Inspired by Mies van der Rohe

Barcelona stool


Mies van der Rohe Barcelona stool MVR211 Zoom

Inspired by Mies van der Rohe

Barcelona stool

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Regular Price: £801.81

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100% Made in Italy. Mirror polished and chromed flat steel frame. Hide thongs suspension. Cushions filled with polyurethane foam, covered with checkered leather (available also in fabric or skin upholstery).
The “Barcelona” remains the most representative classic by Mies van der Rohe, a true icon of the 1900s’ design. It was in the project of the German pavilion at the World Exhibition of Barcelona in 1929. Mies put two armchairs side by side, as thrones for the Spanish Royalty during the inaugural ceremony, while stools were provided for the followers of the sovereigns. In line with the stylistic severity of the author, the form is designed exclusively on the basis of its function. The “shell” is only made by a structure of steel bars with cowhide straps, to support the two cushions of seat and back. As simple, as extraordinary. All the solderings and finishings are handmade, because the master rejected the production in series. This is a long and complex work: after the soldering, the structure is buffed for hours to eliminate every imperfection before the chrome plating. Polished chrome flat steel frame, with a mirror finish. Cowhide support straps. Polyurethane foam cushions. Upholstery made of individually stitched and piped leather pieces, fixed by leather-covered buttons.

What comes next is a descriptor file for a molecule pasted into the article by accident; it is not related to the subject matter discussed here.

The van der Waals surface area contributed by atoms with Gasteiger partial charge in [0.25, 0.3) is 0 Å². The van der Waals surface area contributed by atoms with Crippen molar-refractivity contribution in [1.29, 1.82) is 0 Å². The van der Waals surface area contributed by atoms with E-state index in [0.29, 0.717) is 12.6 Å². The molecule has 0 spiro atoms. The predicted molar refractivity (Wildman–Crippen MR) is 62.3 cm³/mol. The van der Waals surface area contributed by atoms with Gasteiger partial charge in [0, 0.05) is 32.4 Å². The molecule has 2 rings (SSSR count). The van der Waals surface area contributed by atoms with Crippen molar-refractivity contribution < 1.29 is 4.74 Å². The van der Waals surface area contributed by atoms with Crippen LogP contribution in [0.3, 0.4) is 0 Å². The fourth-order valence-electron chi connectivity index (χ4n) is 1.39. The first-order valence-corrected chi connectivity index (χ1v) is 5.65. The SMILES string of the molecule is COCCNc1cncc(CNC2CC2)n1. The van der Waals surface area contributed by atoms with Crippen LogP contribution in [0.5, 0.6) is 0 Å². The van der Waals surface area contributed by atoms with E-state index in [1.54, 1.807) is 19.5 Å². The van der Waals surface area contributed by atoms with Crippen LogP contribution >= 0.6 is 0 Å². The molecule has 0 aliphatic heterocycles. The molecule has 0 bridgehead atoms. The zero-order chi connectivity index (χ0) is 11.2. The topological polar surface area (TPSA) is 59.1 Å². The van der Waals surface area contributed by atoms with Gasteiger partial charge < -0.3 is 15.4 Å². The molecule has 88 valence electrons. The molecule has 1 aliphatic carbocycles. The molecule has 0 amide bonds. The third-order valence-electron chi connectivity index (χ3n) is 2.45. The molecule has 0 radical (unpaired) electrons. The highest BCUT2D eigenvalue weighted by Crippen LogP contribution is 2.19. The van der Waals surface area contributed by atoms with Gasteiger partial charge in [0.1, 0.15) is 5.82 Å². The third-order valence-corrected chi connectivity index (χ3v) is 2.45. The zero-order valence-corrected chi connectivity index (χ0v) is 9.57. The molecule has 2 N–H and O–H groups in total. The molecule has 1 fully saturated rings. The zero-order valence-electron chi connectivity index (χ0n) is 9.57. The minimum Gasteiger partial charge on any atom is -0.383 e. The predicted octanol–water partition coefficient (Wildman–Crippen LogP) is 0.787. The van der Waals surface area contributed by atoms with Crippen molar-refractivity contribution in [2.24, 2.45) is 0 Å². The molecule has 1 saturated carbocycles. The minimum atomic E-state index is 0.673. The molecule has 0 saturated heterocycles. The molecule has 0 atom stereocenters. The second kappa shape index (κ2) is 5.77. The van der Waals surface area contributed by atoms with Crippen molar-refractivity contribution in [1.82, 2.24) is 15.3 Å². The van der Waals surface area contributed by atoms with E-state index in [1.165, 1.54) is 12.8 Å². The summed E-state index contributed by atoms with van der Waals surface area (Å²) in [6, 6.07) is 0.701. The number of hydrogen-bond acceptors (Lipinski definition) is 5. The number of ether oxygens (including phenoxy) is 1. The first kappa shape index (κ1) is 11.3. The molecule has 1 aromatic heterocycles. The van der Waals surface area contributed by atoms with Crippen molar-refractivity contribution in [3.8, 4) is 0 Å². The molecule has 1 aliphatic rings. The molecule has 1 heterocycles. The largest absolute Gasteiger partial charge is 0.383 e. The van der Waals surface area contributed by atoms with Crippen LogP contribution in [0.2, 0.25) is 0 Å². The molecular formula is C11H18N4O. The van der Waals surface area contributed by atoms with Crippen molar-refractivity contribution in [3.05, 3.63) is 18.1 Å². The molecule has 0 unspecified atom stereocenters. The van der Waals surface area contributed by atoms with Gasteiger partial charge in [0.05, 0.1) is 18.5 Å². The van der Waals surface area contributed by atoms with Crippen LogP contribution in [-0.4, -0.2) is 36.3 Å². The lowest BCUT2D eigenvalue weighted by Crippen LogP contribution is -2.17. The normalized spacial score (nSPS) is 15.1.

Additional Info

Dimensions AN61 PR59 AL37 cm
Inspired by Mies van der Rohe
Line Pouf
Model Pouf
Structure Schema MVR211
L. Mies Van Der Rohe


L. Mies Van Der Rohe


Constructive clarity expressed to perfection. That’s what I call architecture.

One of the most significant and influential architects of the 20th century, Ludwig Mies van der Rohe is considered the most rigorous of the Rationalists, with his pure, perfectly geometric spaces, organized on planes free from the restrictions of walls. Born in Aquisgrana, he studied and worked as a furniture designer in Berlin, coming into contact with Gropius and Le Corbusier. He later remained fascinated by the works of Wright. When he opened his own architecture studio, his work became closer to the De Stijl and Constructivism movements, and he began to use in his projects steel and glass, extremely innovative for the time.

Vice-president of the Werkbund, a cultural organization of primary importance in the ‘30s, he also was director of the Bauhaus. Among the main European projects there are the Weissenhof building in Stuttgart, Villa Tugendhat in Brno, and the German pavilion for the 1929 International Exposition in Barcellona. In 1937, he moved to the United States, where he was Dean of the Faculty of Architecture at the Institute of Technology of Chicago, dedicating his efforts, among many other things, to the building of skyscrapers, studing continuously new and functional designs.